This installment of RSP’s Village Backdrop-series is 11 pages long, 1 page front cover, 2 pages of advertisement, 1 page editorial/ToC, 1 page SRD and 1 page back cover, leaving us with 5 pages of content, so let’s take a look at the settlement!
Sharp-inclined hills huddle together in the deepened shadows of the Mottled Spire, where, once upon a time, settlers from nearby Languard founded a fishing village and outpost for a watchtower/lighthouse. Linked by steep and narrow, inhospitable inclines, the village that was here may once have housed up to 200 people…but nowadays, greystone is a shadow of its former self, with not even 70 souls remaining…and whether they’d constitute humans ultimately depends on your definition of the term, for there is a reason the almost palpable shadow of fear clings to this settlement, seemingly clouded in the spire’s looming shadow in perpetuity.
Astute readers may notice that the system-neutral iteration of this village clocks in at 1 page less than PFRPG’s version – well, the whole page depicting the degenerate creature template and the brief write up of Dagon as a deity is missing here, which is a big drawback, as both contained flavorful descriptions that most certainly would have been appreciated herein as well.
That being said, the settlement does come with the traditional notes of villager nomenclature and dressing as well as local lore…which does make for an amazing warning, as the houses are supposed to contain tunnels, shielded from the light of day, tunnels that allow the degenerate inhabitants to move from place to place unseen by the light of days. Some murmur about the massacre that once took place here, when the strange antediluvian structures were found beneath the manor that belonged to none other than dread Dagon, whose deity write-up, as mentioned before, has fallen to the chopping block.
Beyond Tommi Salama’s superb cartography of the village, the pdf comes with a second gorgeous map drawn by the Finnish master of cartography, which depicts the labyrinthine caves below the hills, allowing for easy two-step functionality here. In short: This is basically a great set-up for a truly creepy village, with the closest analogue I can think of being a blending of the village in Darkest Dungeon and a backwoods horror movie flick à la Texas Chainsaw Massacre.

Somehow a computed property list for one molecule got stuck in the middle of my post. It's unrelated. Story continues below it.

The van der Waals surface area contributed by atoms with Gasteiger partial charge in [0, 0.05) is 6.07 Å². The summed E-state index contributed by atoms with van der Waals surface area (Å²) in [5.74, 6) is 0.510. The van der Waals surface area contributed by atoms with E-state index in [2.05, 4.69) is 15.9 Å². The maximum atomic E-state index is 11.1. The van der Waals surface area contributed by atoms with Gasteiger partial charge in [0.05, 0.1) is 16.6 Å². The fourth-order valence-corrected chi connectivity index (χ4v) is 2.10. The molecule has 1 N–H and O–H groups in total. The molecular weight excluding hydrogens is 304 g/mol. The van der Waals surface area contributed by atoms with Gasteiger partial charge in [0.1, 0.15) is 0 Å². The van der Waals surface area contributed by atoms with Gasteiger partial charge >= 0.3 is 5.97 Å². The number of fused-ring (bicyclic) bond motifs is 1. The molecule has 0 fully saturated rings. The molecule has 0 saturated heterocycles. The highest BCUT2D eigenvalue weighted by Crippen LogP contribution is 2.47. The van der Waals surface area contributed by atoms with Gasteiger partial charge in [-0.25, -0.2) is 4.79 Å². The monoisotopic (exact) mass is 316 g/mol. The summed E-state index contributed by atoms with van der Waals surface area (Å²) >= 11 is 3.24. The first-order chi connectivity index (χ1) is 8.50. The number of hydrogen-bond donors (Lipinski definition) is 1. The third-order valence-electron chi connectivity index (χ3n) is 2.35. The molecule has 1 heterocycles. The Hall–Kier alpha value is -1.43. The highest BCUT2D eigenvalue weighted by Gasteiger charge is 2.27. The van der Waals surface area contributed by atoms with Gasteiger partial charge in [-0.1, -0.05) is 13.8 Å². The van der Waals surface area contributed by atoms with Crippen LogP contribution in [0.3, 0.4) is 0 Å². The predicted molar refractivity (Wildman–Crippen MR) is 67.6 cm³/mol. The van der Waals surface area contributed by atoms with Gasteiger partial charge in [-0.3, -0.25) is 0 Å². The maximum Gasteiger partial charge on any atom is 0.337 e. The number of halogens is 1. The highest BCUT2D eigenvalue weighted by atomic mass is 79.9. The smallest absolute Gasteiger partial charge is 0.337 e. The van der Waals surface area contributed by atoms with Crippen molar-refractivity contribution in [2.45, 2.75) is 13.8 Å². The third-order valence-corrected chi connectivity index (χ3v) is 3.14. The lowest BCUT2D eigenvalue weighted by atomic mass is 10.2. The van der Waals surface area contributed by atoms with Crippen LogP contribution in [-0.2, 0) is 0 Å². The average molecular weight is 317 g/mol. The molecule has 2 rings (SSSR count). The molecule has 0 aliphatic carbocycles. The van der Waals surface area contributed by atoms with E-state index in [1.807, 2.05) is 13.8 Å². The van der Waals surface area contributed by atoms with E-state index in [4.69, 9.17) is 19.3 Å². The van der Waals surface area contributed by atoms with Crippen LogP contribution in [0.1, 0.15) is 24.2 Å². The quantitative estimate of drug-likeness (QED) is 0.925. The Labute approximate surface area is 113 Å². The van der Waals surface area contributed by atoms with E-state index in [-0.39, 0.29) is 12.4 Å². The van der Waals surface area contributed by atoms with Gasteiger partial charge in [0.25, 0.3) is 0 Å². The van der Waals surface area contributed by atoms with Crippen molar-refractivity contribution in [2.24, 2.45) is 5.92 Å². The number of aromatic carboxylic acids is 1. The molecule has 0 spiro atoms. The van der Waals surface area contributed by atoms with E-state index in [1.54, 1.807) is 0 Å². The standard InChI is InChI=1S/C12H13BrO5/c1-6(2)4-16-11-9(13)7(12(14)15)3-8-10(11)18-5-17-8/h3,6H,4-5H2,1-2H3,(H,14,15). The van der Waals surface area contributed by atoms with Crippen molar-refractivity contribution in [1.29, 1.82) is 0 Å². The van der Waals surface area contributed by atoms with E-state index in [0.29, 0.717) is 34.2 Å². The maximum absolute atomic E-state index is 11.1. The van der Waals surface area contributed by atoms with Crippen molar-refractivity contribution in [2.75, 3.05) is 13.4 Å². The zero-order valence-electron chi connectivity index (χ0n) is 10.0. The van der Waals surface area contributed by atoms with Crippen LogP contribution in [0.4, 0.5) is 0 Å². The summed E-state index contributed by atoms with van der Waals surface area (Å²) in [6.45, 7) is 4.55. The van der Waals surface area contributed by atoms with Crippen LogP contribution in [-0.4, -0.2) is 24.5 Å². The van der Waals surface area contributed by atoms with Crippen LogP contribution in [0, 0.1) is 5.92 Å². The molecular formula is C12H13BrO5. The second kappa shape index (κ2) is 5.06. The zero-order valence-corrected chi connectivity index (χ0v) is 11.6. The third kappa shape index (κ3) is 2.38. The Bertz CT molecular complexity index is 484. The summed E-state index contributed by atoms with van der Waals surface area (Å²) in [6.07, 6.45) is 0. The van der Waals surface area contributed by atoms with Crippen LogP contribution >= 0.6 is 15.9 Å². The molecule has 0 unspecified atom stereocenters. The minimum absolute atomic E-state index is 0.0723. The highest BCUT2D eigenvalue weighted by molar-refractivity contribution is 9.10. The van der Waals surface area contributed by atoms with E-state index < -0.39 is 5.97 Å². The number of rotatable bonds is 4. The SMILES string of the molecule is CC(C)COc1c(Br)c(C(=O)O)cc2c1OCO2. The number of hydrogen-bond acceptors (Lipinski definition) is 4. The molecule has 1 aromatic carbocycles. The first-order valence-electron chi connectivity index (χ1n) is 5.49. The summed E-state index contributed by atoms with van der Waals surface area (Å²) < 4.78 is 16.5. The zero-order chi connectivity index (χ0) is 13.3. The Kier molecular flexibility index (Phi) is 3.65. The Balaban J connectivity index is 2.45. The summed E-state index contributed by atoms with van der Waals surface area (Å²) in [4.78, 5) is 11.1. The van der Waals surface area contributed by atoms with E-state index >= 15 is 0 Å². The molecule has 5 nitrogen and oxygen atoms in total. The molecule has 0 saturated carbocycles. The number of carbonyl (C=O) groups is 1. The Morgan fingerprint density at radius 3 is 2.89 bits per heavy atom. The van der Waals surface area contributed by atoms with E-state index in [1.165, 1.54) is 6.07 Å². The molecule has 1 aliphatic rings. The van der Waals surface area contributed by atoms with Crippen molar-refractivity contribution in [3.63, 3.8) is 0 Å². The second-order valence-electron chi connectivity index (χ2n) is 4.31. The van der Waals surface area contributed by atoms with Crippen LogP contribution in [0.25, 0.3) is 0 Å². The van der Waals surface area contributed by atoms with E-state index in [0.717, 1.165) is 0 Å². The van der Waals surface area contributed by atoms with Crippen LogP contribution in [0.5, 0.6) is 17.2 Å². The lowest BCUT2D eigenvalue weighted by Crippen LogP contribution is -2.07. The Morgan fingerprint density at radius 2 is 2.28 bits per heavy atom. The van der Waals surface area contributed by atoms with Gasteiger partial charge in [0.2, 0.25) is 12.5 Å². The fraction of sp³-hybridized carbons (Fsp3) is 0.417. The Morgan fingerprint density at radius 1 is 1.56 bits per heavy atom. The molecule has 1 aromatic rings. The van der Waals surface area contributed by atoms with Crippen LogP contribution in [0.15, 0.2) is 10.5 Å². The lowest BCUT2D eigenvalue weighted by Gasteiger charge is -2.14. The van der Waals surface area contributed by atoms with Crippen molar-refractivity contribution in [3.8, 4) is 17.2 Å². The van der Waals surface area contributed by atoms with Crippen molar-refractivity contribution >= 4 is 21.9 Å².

Strange carvings, mostly rendered unintelligible, weirdly mixed architectural styles and two tables to depict minor details for the caverns or add in small events can be found here as well, though the die to roll is d12, not d% as noted here. These cosmetic glitches, however, should not be taken as an indicator that this pdf contains anything but the most impressive of prose, which generates an atmosphere so thick you can almost cut it.
Editing and formatting are very good, I didn’t notice any significant glitches. Layout adheres to RSP’s smooth, printer-friendly two-column standard and the pdf comes with full bookmarks as well as a gorgeous map, of which you can, as always, download high-res jpegs if you join RSP’s patreon. The pdf comes in two versions, with one being optimized for screen-use and one to be printed out.
Creighton Broadhurst, master of Raging Swan Press, is an absolute master at depicting desolate places, decrepitude and a general sense of a world that has moved on, to paraphrase the classic King-sentiment. Indeed, even among the offerings he has penned, this stands out. That being said, while I absolutely adore the prose herein, the pdf falls behind by cutting not only the rules of the deformities and Dagon, but also the flavor, making this system-neutral, yes, but also stripping away some nice dressing that most certainly wouldn’t have been out of place once stripped of the crunch. As much as I adore the vivid prose herein, losing a whole page in comparison to PFRPG makes this a weaker version of the village, one that lacks one pretty flavorful component. Hence, my final verdict will clock in at 4 stars for this one: The prose is still excellent, but unless you REALLY hate any semblance of rules in your game, get the PFRPG-version instead. You can still ignore the rules-components of the degenerate tables etc., but you’ll have more content as a whole.
You can get this version here on OBS!
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